In chemistry lab work the student gets to see first-hand how the science of life really works. He learns that every reaction must be balanced, that is to say that at the end of every chemical process there are three entities to consider;
- The spent products of the reaction
- Enthalpy, or the amount of energy, heat, given off or consumed in the reaction
- The end product
In the college lab of course, the amounts of these entities are small and can easily be absorbed into the air, and disposed of in the trash and sinks. In full scale industrial production however, each of these entities can be quite large and generally require significant technology and infrastructure to handle.
The casual observer, not usually being a scientist or engineer often judges technology only by assessing if the end product is desirable or not. When it comes to so-called clean energy and green technologies, this type of analysis is dangerous and sets us up to celebrate the wonders of today’s end product, only to suffer the horrors of the hidden side of the process decades later.
The tragedies associated with Thalidomide, DDT, and Asbestos are just a few examples of how looking only at the end product benefits have come back to haunt us in later years.
Nowhere is this end-product myopia more in play than my hometown Memphis where the TVA is leaning towards cooling the turbines of a new Combined Cycle Energy (CCE) plant by taking water out of the Memphis Sand Aquifer. I have already written a piece called “Whose Water Is It” that addresses water rights, but what I want to talk about here is the push-back TVA is getting from environmental and conservation groups.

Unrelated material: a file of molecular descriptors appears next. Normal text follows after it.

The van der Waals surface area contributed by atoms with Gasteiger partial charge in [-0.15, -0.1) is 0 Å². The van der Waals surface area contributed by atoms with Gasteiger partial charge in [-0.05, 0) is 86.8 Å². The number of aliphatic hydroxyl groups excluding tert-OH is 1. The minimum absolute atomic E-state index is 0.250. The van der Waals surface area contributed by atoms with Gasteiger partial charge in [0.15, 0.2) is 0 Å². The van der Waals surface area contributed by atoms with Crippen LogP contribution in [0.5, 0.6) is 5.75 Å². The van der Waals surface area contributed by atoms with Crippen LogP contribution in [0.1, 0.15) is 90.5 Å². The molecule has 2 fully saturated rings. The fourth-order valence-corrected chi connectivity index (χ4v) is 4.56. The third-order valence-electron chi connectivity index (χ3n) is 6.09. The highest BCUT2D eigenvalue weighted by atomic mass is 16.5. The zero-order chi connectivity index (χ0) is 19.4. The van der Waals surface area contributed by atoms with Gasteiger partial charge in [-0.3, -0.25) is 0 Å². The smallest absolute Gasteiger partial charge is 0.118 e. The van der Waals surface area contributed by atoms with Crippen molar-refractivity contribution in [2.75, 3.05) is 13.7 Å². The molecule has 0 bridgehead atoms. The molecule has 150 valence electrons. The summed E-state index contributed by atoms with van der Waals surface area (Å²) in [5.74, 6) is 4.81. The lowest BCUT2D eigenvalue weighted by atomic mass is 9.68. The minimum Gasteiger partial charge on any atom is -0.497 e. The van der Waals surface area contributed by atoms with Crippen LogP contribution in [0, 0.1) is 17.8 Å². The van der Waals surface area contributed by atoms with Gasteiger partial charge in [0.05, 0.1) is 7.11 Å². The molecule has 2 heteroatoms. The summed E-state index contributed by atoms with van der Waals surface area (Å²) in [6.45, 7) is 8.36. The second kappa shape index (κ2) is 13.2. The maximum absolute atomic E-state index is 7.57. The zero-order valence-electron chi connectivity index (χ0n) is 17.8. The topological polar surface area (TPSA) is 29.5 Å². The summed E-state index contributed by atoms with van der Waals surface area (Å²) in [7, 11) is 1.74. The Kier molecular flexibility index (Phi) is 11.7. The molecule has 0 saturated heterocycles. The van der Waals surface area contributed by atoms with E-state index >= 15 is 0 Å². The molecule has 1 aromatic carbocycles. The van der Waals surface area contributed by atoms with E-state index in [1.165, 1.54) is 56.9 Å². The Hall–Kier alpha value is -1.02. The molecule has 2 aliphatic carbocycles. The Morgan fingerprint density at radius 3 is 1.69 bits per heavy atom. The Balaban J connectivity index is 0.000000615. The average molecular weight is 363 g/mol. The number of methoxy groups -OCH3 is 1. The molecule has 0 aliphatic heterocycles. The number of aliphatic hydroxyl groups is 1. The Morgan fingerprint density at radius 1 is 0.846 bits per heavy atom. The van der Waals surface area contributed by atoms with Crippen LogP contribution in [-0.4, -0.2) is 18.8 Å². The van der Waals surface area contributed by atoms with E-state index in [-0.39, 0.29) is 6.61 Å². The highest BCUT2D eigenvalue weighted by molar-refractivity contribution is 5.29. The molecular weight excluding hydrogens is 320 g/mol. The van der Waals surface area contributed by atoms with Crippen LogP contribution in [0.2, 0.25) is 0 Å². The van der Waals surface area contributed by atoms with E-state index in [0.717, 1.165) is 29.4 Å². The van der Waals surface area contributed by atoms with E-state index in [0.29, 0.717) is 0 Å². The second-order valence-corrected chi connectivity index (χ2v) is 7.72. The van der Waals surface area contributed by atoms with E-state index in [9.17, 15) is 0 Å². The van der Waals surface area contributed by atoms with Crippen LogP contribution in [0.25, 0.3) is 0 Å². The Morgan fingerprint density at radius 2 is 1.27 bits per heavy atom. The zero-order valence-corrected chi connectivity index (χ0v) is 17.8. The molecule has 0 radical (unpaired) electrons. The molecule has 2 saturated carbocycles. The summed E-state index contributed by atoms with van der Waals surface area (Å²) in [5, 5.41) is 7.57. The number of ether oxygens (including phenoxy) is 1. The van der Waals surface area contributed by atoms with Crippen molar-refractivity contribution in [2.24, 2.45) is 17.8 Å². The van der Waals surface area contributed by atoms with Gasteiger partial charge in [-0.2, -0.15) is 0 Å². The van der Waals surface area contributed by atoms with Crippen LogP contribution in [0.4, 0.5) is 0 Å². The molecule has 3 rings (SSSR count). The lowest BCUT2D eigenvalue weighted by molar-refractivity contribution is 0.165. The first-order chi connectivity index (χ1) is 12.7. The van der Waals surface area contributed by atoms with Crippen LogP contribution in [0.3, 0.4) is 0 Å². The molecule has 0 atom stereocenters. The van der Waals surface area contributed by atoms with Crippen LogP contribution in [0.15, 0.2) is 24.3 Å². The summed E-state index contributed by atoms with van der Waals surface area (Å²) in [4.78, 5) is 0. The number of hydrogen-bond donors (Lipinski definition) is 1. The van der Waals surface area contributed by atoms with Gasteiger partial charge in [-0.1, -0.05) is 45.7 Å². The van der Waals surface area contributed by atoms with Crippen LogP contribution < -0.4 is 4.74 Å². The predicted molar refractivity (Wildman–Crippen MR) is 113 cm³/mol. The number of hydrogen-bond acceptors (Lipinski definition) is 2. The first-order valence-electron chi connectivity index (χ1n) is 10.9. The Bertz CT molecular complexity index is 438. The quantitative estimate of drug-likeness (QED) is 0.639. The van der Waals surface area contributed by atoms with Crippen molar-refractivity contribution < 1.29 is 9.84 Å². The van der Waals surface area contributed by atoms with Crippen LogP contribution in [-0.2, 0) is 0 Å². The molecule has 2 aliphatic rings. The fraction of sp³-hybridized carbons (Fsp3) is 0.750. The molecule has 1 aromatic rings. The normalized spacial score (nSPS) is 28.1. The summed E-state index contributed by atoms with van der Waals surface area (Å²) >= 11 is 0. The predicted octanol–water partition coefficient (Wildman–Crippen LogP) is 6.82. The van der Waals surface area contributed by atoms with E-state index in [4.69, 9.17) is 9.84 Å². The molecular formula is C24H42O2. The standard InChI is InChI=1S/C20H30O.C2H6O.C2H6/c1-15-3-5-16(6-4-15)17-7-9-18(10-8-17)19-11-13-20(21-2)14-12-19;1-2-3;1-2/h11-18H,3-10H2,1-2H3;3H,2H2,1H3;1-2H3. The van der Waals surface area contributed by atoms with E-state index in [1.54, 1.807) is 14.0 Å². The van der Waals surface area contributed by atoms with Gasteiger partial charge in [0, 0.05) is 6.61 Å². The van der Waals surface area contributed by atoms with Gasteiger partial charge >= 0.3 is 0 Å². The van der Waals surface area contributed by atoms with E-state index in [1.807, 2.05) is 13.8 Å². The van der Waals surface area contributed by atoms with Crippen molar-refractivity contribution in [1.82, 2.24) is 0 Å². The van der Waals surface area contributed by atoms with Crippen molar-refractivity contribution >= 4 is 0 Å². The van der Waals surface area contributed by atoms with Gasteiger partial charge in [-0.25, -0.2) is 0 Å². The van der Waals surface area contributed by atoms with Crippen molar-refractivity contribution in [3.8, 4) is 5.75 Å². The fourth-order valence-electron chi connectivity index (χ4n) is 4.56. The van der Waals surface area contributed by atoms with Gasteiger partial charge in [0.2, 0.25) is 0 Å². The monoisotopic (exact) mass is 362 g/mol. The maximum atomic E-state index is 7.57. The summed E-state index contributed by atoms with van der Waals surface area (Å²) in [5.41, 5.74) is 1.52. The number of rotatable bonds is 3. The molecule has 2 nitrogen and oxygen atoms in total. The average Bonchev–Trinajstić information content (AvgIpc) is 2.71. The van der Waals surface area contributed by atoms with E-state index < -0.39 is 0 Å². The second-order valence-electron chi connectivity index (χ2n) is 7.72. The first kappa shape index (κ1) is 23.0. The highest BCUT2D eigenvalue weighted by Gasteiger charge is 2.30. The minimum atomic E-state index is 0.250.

For fear of depleting the drinking water source, many are claiming that TVA can simply use Mississippi River water, or industrial gray water to cool the turbines. On the surface, simplistically this sounds reasonable. “Take the junk water and leave the good stuff for us”.
When we inject science into this argument however, the well-meaning citizen comes to find out that what he is suggesting is actually not Green, and anything but good for the environment.
The cooling of turbines requires very clean water. If the water is dirty and causes deposits, those deposits cause the spinning turbines to become unbalanced, and just like a spinning car tire, undue stress on the mechanical parts will lead to expensive failures.
Can Mississippi river water be treated to be compatible with cooling turbines? Of course it can. However, the river water will have to be treated, and that treatment is not environmentally pretty;
- First the pH will have to be adjusted with caustic soda and aluminum coagulants so that the dirt forms clumps and sinks to the bottom of a clarifying filter.
- That toxic sludge will have to be sent to land fill, transported I might add by fossil fuel-burning vehicles.
- Once clarified, the pH will have to be normalized with hazardous acid.
- The clarified water will have to have any iron oxidized, most likely using large doses of chlorine.
- Once the iron is removed the water will require softening. This will consume immense amounts of salt and put immense amounts of chlorides back into the environment.
- Remember also that treating river water will require 200% the required energy for pumping. The water will be pumped first to the clarifier, which is an open filter that works on gravity. Once clarified the water will again have to be pressurized to send to the subsequent filtration steps.
The take-away here is that while well-intended, many times the emotional nature of environmental stewardship, when not originating from a scientific starting point, can do more damage to the environment than good. In the case of using river water to cool a CCE plant while there is much cleaner water readily available, this would be one of those occasions.